Penguin Highway Review

Originally published on The Fandom Post

What They Say:
Budding genius Aoyama is only in the 4th grade, but already lives his life like a scientist. When penguins start appearing in his sleepy suburb hundreds of miles from the sea, Aoyama vows to solve the mystery. When he finds the source of the penguins is a woman from his dentist’s office, they team up for an unforgettable summer adventure!

The Review:
Content: (please note that content portions of a review may contain spoilers)
Penguin Highway is based on a novel by Tomihiko Morimi, a Japanese author who’s also written the original novels for The Tatami Galaxy and The Night Is Short, Walk on Girl. Unlike these two, both of which were directed by Masaki Yuasa at Madhouse and Science SARU, Penguin Highway is helmed by Hiroyasu Ishida at Studio Colorido, both relatively unknown names before now. It can hardly be said that the end result is lacking, though. Penguin Highway is a charming and surprisingly emotional coming of age story that can be enjoyed by kids and adults alike.

Penguin Highway makes its main appeal clear from the start, with a fun scene of a penguin wandering through a town doing penguin-y things. It’s little more than an intro, but it instantly tells you how the rest of the film is going to feel. Light adventure with a hint of nostalgia for the wide-eyed curiosity of childhood is the name of the game here. Everything has a sense of wonder just behind it, like there’s always another answer to be had. Aoyama’s thirst for knowledge is something virtually anyone can relate to; who hasn’t been a kid who always wanted to know why things are the way they are and how even the most mundane of details works? Even something as small as following a stream to try and find the source is imbued with enough energy to make it feel like a huge adventure or a great treasure hunt. As the various supernatural phenomena start piling up, the intrigue also grows as the film continues to draw you in.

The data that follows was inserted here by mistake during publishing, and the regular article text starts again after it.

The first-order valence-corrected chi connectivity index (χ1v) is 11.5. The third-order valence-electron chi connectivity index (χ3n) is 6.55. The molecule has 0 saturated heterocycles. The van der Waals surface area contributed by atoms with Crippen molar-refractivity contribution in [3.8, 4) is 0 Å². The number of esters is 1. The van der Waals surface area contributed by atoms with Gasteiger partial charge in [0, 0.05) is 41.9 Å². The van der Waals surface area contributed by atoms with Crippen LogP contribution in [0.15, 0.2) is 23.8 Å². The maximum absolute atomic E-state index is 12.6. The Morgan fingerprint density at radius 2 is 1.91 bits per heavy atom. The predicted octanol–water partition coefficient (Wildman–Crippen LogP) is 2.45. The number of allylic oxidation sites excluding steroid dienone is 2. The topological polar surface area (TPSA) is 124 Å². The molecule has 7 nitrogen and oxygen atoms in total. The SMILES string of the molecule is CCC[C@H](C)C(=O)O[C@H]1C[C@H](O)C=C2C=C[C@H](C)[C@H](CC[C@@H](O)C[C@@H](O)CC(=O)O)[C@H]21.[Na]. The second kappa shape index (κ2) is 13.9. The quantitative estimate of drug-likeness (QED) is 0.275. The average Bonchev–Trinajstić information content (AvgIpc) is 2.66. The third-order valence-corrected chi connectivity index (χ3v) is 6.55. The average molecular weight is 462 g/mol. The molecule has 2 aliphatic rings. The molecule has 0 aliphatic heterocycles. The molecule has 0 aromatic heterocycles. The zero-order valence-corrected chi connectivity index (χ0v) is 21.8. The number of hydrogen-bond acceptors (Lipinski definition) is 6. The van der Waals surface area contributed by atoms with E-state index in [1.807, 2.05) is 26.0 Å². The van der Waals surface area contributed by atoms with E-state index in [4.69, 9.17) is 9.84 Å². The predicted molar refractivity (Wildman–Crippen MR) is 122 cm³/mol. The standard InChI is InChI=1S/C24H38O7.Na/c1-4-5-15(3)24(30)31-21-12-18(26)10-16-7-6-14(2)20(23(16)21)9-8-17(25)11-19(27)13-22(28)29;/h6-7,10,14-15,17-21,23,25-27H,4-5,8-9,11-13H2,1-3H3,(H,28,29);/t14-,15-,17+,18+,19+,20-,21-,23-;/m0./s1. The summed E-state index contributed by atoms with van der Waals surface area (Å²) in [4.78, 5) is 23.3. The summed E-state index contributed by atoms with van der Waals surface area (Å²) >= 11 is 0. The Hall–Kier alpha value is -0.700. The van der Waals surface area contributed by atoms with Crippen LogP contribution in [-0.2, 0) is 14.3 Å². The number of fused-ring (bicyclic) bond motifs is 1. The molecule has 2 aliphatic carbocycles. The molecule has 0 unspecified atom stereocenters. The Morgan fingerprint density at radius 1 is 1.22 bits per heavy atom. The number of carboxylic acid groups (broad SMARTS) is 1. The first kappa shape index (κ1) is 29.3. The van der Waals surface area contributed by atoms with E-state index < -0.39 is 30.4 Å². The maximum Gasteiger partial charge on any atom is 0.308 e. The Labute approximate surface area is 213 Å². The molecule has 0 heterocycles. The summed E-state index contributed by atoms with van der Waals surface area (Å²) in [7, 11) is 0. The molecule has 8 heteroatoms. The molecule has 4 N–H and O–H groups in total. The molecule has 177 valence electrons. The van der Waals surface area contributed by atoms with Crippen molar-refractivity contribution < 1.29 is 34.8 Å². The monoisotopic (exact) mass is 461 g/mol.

Aoyama is a perfect protagonist for this type of story-intelligent, methodical, curious, and somewhat arrogant. His ego just barely avoids being obnoxious, but is saved by the fact that the film is aware that he’s still just a 4th grader and treats him as such. The young woman, only referred to as “the Lady” (Onee-san in Japanese), is an excellent counterbalance to him, always willing accommodate his curiosity while also teasing him enough to deflate his ego when necessary. Their dynamic is always fun to watch (one scene with Aoyama tied to a vending machine is especially hilarious) and gives the film a lot of its charm.

Though the film’s sense of adventure continues throughout, the second half is far more serious than the first half. The stakes quickly rise as more and more supernatural phenomena start appearing, not all of which are as innocuous as a group of penguins showing up in a city. It clashes slightly with the lighter tone of the first half, but the film never completely abandons its sense of wonder, allowing its drama to grow without ever feeling disconnected. This could easily be seen as a metaphor for growing up, which Penguin Highway doesn’t necessarily treat as a bad thing. Instead, it encourages viewers to never let go of Aoyama’s thirst for knowledge and to always look at the future as a chance to grow and become even more than you are now. A simple message, true, but a poignant one none the less.

Though Studio Colorido is virtually unknown in the anime fandom, having only helmed a few short films that never made their way overseas, that doesn’t end up being a problem for Penguin Highway. The film is solidly animated all around, with particular attention paid to the way the penguins move and act. Every scene pops with energy and really drives home what makes Aoyama and his friends so eager to learn more about the world. It also gets more creative later on, particularly in a dream sequence painted in evocative watercolors that draw you into Aoyama’s fears about the future and what’s going on in his town. The final act even features some downright surreal imagery that almost feels like a strange dream. All in all, there’s nothing to complain about with Penguin Highway’s aesthetics.

In Summary:
I didn’t know what to expect from Penguin Highway coming in, and I was pleasantly surprised by what we got. Penguin Highway perfectly embodies the youthful feeling of curiosity about the world, that desire know everything there is to know. Kids will immediately relate to Aoyama, while older viewers will be charmed by the film’s whimsy and nostalgia for wide-eyed youth. Penguin Highway is a fun film all around, and one that I’d even recommend to non-anime fans. Is it perfect? No, but it accomplishes exactly what it sets out to do and leaves its audience thinking, which is more than enough for me to recommend it. If you have a chance to see Penguin Highway in theaters, you won’t regret checking it out!

Grade: A

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